Changing the current electoral system could pave the way for keeping "dead governments on life support machines", David Cameron has said.
Millions of people are still to be convinced about swapping the existing first-past-the-post system for the alternative vote, the Prime Minister conceded.
But he said a Yes vote for AV would usher in a system that would be "undemocratic, hopelessly unclear and much more complicated than what we have".
Speaking to an audience in Maidstone, Kent, ahead of the AV referendum on May 5, Mr Cameron said there were "obvious arguments" for sticking with the current system.
He said: "It is a system that is so clear that it can be summed up in one sentence - we all vote for our favourite and the one with the most votes wins. Simple.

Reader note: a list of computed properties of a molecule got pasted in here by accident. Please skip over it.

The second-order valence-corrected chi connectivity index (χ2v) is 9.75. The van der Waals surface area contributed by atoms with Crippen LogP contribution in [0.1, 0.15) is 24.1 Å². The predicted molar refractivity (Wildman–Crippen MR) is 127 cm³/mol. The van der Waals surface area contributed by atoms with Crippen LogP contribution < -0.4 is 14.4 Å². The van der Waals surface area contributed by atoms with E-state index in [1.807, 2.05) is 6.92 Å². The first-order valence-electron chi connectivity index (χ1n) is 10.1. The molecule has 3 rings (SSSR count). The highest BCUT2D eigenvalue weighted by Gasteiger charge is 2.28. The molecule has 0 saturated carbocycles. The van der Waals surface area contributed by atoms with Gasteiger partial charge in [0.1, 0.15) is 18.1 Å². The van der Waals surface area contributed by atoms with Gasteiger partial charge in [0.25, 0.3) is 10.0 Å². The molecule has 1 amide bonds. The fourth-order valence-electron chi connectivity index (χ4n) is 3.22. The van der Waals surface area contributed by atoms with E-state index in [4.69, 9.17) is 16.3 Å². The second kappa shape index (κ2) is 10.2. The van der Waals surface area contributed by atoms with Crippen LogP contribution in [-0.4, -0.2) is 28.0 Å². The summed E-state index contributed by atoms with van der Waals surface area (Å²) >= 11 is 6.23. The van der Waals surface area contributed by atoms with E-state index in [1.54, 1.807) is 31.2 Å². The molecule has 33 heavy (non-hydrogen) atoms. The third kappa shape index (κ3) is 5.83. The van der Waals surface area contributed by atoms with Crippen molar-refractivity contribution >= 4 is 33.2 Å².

"It is a system so democratic that each person's vote has the same value, has the same worth. You only get to vote once."
Lord Mandelson had earlier urged Labour supporters to "think strategically" when casting their votes in the referendum.
"If David Cameron, having opened the way to this referendum through his negotiations with the Liberal Democrats, were to see a Yes vote his party would never forgive him," he told Sky News' Boulton & Co.
"He has many critics, many detractors in the Conservative Party, they are desperately searching for some weapon to use against him and to pitch him out.
"If there was a Yes vote that weapon would be placed into the hands of his critics and I think they would use it."